Media Owe Voters a Discussion of Real Issues During Debates

As the first presidential debate approaches, voters voice their desire to hear specifics from Obama and Romney.

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Pete Hegseth is the CEO of Concerned Veterans for America, and the former executive director of Vets for Freedom. Hegseth is an infantry officer in the Army National Guard, and has served tours in Afghanistan, Iraq, and Guantanamo Bay.

As we count down to the first of three presidential debates between President Barack Obama and former Gov. Mitt Romney on Wednesday in Colorado, the Beltway media is ramping up its already obsessive horse-race approach to campaign coverage.

We're hearing breathless speculation from reporters and pundits: Who's got the edge going in to Wednesday night? Will Romney go on the offensive? How can Obama insulate himself from attacks on his stewardship of the economy? Will there be a game-changing gaffe? How will it affect the swing state polls? To hear the chattering classes go at it, you'd think the debates were a glorified Saturday Night Live skit, hinging on 'zingers' and applause lines.

[See a collection of political cartoons on the 2012 campaign.]

Lost in all that sound and fury is any focus on the substance of the debate. Where do the candidates truly stand on key issues? How would Romney move the struggling economy toward recovery? How will Obama tackle the $16 trillion national debt and runaway spending? What will either man do about the challenges to American security that are emerging around the world?

For a soldier on patrol in Afghanistan right now, wondering if he'll make it through his tour of duty without injury or worse, those are pertinent questions. For the recent college graduate wondering if she'll ever find a good job and start paying down her student loans, those are pertinent questions. For the family wondering what their tax bill will look like in the years to come, and how that will affect their household budget, those are pertinent questions.

[See a collection of political cartoons on Afghanistan.]

Most Americans care little about the minutiae of campaign strategy, and rightly so. Debates should be about issues, and they should be about holding the candidates to account in addressing their priorities, and specific policies, directly to the voters. With that in mind, our organization—Concerned Veterans for America—surveyed our community of veterans, military personnel, and their friends and families to find out what they want to hear from the candidates.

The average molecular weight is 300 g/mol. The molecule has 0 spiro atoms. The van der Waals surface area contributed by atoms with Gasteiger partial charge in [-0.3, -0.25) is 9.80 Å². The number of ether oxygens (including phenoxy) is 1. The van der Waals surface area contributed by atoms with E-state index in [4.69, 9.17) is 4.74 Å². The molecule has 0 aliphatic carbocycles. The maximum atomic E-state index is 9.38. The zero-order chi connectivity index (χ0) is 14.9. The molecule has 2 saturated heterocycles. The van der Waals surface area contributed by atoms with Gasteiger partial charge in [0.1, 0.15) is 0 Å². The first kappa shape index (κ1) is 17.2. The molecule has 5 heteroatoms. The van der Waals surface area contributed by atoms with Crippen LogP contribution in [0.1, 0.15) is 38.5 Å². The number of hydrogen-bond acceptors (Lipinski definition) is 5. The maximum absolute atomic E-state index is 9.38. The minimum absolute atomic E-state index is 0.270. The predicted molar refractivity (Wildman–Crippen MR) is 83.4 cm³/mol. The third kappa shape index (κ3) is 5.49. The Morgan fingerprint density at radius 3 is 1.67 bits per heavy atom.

We posed a simple question to our community through the Concerned Veterans for America Web site and on Facebook: "If you had the opportunity to submit a question to President Obama and former Governor Romney during a debate, what would it be?"

[Check out our editorial cartoons on President Obama.]

Within hours of posting this query on September 27, we received over 500 sharp questions for both nominees; particularly on matters related to the economy and fiscal management. A sampling (slightly edited for typos and clarity):

  • President Obama, you said that if you didn't turn the economy around in four years you would be a one-term president. So since you haven't cut the deficit in half, haven't performed on unemployment as promised, haven't slowed spending, and don't have time for intel briefings, why shouldn't you be fired?
  • Former Governor Romney, of the 47 percent of Americans on government support, how do you plan to reduce that while still keeping the dream alive in America? Pride and personal responsibility?
  • What is your strategy to economic recovery and to pay our national debts the shortest way?
  • How will you create jobs and reduce the national debt? I want specifics and not a run-around speech.
  • The federal government has outgrown society's capacity to support it both from a financial and a regulatory standpoint. How are you going to fix it and go against your party? Simply cutting a few dollars here or there is not going to do it.
  • [See a collection of political cartoons on the budget and deficit.]

    These questions square with the results of a nationwide poll of veterans we conducted in July to find out what veterans and military members think is the greatest threat to our nation's security. That survey revealed that fully 72 percent of veterans cited "the economy" and "debt" as top threats to our nation's power and well being.